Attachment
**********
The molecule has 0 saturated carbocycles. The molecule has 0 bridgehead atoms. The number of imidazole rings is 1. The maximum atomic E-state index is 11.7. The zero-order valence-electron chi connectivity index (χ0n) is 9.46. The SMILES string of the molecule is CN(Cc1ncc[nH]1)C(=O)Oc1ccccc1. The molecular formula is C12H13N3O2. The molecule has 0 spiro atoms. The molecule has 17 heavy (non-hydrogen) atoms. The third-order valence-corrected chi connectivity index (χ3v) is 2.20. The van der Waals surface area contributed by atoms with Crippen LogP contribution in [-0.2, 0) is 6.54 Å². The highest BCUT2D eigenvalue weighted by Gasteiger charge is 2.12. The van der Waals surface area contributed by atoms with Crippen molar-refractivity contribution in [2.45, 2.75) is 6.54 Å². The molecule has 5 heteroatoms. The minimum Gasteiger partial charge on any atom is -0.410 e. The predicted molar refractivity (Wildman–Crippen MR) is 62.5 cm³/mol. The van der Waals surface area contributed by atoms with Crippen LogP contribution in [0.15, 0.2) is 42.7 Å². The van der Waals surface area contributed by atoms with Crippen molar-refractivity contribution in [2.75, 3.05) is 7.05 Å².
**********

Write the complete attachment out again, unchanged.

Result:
The molecule has 0 saturated carbocycles. The molecule has 0 bridgehead atoms. The number of imidazole rings is 1. The maximum atomic E-state index is 11.7. The zero-order valence-electron chi connectivity index (χ0n) is 9.46. The SMILES string of the molecule is CN(Cc1ncc[nH]1)C(=O)Oc1ccccc1. The molecular formula is C12H13N3O2. The molecule has 0 spiro atoms. The molecule has 17 heavy (non-hydrogen) atoms. The third-order valence-corrected chi connectivity index (χ3v) is 2.20. The van der Waals surface area contributed by atoms with Crippen LogP contribution in [-0.2, 0) is 6.54 Å². The highest BCUT2D eigenvalue weighted by Gasteiger charge is 2.12. The van der Waals surface area contributed by atoms with Crippen molar-refractivity contribution in [2.45, 2.75) is 6.54 Å². The molecule has 5 heteroatoms. The minimum Gasteiger partial charge on any atom is -0.410 e. The predicted molar refractivity (Wildman–Crippen MR) is 62.5 cm³/mol. The van der Waals surface area contributed by atoms with Crippen LogP contribution in [0.15, 0.2) is 42.7 Å². The van der Waals surface area contributed by atoms with Crippen molar-refractivity contribution in [2.75, 3.05) is 7.05 Å².